Google app script is a programming language that works inside the Google Chrome browser. It is up to you to determine what type of information is on your website, so your own variables need to reflect this as much as possible. Making up variable names can be difficult; especially when it comes to foreign words or phrases. In this blog article, I break down tips for creating Google App Script variable names and some examples of bad and good variable names.
What is a Variable Name?
Google App Script variables are essential for developing scripts that can interact with Google Analytics and other Google services. Variable names should be easy to remember and meaningful to your script’s overall purpose. The App Script language allows for up to 256 characters in variable names, so long as they are lowercase, without spaces, and only contain letters, digits, and the underscore character (_). Here’s a list of some common variable name patterns to get you started:
Google App Script Standard
One of the benefits of using Google App Script is that you can access a lot of functionality through variables. You can store data and make calls to different functions by passing in a variable as a parameter.
To help you get started, here are some variable names you might use in your scripts:
– appName – The name of the app being executed
– date – The current date as a string (yyyy-MM-dd HH:mm:ss)
– userAgent – The user agent of the browser or device used to access the script
– GPS_Loc Latitude – The location’s latitude as a decimal value (e.g. 37.43200)
– GPS_Loc Longitude – The location’s longitude as a decimal value (e.g. -122.32000)
Types of Variable Names
Variable names in Google App Script are case-sensitive. This means that a variable named “Foo” will not be interpreted by the app script interpreter as a variable named “FOO”. Variable names can contain letters and numbers, but must start with a letter. The following are some of the most common types of variable names:
-String: A string is a sequence of characters that can be used in expressions. String variables can contain any characters, including special characters like underscores (_). Strings are enclosed within quotation marks (“”). For example, to declare and store the value “Hello World!” in a string variable, you could use the following code: “Hello World!”
-Number: A number is simply an integer or decimal value. Number variables can store any number, including negative values. To declare and store the value -5 in a number variable, you could use the following code: new Number(5).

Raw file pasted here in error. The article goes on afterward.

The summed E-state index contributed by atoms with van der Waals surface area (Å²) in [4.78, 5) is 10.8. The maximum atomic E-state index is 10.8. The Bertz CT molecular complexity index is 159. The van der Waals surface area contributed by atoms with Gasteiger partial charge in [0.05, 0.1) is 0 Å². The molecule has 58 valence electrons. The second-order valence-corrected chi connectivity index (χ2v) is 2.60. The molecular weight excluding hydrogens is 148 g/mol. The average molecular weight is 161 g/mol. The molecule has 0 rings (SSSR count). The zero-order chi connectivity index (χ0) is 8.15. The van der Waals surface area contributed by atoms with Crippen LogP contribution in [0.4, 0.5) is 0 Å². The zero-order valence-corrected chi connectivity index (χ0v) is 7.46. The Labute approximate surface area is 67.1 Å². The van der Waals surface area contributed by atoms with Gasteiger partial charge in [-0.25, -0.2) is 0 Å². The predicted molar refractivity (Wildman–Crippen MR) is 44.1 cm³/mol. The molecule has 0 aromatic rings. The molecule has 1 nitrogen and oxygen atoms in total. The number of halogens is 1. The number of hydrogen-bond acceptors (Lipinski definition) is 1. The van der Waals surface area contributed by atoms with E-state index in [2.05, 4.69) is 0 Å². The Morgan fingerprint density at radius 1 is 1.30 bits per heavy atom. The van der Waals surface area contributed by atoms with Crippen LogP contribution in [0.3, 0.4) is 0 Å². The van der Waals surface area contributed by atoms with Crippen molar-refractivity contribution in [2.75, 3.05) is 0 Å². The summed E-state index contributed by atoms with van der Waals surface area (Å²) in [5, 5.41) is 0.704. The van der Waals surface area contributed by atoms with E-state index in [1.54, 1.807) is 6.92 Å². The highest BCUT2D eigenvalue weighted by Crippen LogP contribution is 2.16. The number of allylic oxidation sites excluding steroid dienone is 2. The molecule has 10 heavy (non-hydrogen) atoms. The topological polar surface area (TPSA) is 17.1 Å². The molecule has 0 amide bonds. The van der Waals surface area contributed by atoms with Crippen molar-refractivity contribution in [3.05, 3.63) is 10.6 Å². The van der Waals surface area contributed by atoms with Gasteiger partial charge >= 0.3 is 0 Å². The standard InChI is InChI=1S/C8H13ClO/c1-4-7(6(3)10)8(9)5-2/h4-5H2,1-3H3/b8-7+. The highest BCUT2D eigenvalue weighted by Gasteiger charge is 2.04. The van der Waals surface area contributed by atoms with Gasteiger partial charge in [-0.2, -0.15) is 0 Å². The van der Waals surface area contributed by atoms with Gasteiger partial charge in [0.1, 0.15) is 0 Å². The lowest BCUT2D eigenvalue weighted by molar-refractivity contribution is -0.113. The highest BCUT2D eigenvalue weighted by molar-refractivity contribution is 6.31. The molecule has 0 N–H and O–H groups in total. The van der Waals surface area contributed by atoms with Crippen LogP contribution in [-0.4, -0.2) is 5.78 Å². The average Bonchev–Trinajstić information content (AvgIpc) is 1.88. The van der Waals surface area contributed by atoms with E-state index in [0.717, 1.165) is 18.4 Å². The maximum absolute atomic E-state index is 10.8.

-Boolean: A boolean is simply a flag that indicates if something is true or false. Boolean variables can either be set to true or false. To declare and store the value false in a boolean variable, you could use the following code: new Boolean
Tips for Choosing a Good Name
There are plenty of naming conventions to choose from when creating variables in Google App Script, but it’s important to find a name that accurately reflects the data stored in the variable. Here are some tips for choosing a good variable name:
-Make sure the name is descriptive: The name of the variable should accurately reflect the data stored within it. For example, “customerId” reflects information about a customer, such as their customer ID number.
-Choose a meaningful abbreviation: Abbreviate longer names if they’re already difficult to remember or type. For example, “cid” is a good abbreviation for “customer id.”
-Use numerals and letters: Use numerals and letters to make it easier to understand the data stored in the variable. For example, “var_AGE” would be an appropriate name for a variable that stores age information.
Google App Script window variables allow you to store configuration information and track application state, such as the current page. You can also use window variables to pass data between pages in your application.
Google App Script is an incredibly versatile programming language that can be used to create a wide variety of applications. One of the coolest things about App Script is that it allows you to define your own variable names, which can make developing your app much easier. If you’re not familiar with Google App Script, or want to brush up on your skills, take a look at our guide to Google App Script variable names for some tips on how to name variables appropriately.